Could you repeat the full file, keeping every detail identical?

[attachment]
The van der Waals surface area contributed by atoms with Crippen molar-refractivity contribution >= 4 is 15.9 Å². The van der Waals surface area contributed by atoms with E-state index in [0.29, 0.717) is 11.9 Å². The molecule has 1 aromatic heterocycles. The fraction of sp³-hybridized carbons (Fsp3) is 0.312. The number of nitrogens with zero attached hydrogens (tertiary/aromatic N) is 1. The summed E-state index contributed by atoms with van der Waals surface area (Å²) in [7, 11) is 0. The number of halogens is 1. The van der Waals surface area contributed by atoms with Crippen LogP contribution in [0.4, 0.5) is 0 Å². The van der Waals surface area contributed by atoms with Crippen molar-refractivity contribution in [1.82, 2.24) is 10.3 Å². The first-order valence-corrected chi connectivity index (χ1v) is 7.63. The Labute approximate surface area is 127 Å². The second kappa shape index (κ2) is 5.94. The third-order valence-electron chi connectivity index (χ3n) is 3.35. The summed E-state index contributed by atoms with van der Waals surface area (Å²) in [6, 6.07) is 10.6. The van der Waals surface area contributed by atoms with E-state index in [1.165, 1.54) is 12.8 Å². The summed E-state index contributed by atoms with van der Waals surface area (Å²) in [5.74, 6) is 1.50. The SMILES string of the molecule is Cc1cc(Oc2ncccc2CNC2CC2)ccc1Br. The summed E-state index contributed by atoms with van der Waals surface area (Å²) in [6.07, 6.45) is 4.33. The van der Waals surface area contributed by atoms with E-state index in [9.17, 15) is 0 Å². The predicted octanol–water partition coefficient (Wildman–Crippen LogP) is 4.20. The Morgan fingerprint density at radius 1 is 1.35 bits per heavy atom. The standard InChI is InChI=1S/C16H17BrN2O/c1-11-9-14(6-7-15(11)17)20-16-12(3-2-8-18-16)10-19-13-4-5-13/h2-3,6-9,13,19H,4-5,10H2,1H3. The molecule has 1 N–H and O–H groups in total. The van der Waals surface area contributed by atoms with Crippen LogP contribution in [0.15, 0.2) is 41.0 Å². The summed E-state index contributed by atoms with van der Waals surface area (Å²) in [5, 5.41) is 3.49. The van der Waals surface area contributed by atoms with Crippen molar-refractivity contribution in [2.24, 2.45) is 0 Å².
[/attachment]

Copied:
The van der Waals surface area contributed by atoms with Crippen molar-refractivity contribution >= 4 is 15.9 Å². The van der Waals surface area contributed by atoms with E-state index in [0.29, 0.717) is 11.9 Å². The molecule has 1 aromatic heterocycles. The fraction of sp³-hybridized carbons (Fsp3) is 0.312. The number of nitrogens with zero attached hydrogens (tertiary/aromatic N) is 1. The summed E-state index contributed by atoms with van der Waals surface area (Å²) in [7, 11) is 0. The number of halogens is 1. The van der Waals surface area contributed by atoms with Crippen LogP contribution in [0.4, 0.5) is 0 Å². The van der Waals surface area contributed by atoms with Crippen molar-refractivity contribution in [1.82, 2.24) is 10.3 Å². The first-order valence-corrected chi connectivity index (χ1v) is 7.63. The Labute approximate surface area is 127 Å². The second kappa shape index (κ2) is 5.94. The third-order valence-electron chi connectivity index (χ3n) is 3.35. The summed E-state index contributed by atoms with van der Waals surface area (Å²) in [6, 6.07) is 10.6. The van der Waals surface area contributed by atoms with E-state index in [1.165, 1.54) is 12.8 Å². The summed E-state index contributed by atoms with van der Waals surface area (Å²) in [5.74, 6) is 1.50. The SMILES string of the molecule is Cc1cc(Oc2ncccc2CNC2CC2)ccc1Br. The summed E-state index contributed by atoms with van der Waals surface area (Å²) in [6.07, 6.45) is 4.33. The van der Waals surface area contributed by atoms with E-state index in [9.17, 15) is 0 Å². The predicted octanol–water partition coefficient (Wildman–Crippen LogP) is 4.20. The Morgan fingerprint density at radius 1 is 1.35 bits per heavy atom. The standard InChI is InChI=1S/C16H17BrN2O/c1-11-9-14(6-7-15(11)17)20-16-12(3-2-8-18-16)10-19-13-4-5-13/h2-3,6-9,13,19H,4-5,10H2,1H3. The molecule has 1 N–H and O–H groups in total. The van der Waals surface area contributed by atoms with Crippen LogP contribution in [0.15, 0.2) is 41.0 Å². The summed E-state index contributed by atoms with van der Waals surface area (Å²) in [5, 5.41) is 3.49. The van der Waals surface area contributed by atoms with Crippen molar-refractivity contribution in [2.24, 2.45) is 0 Å².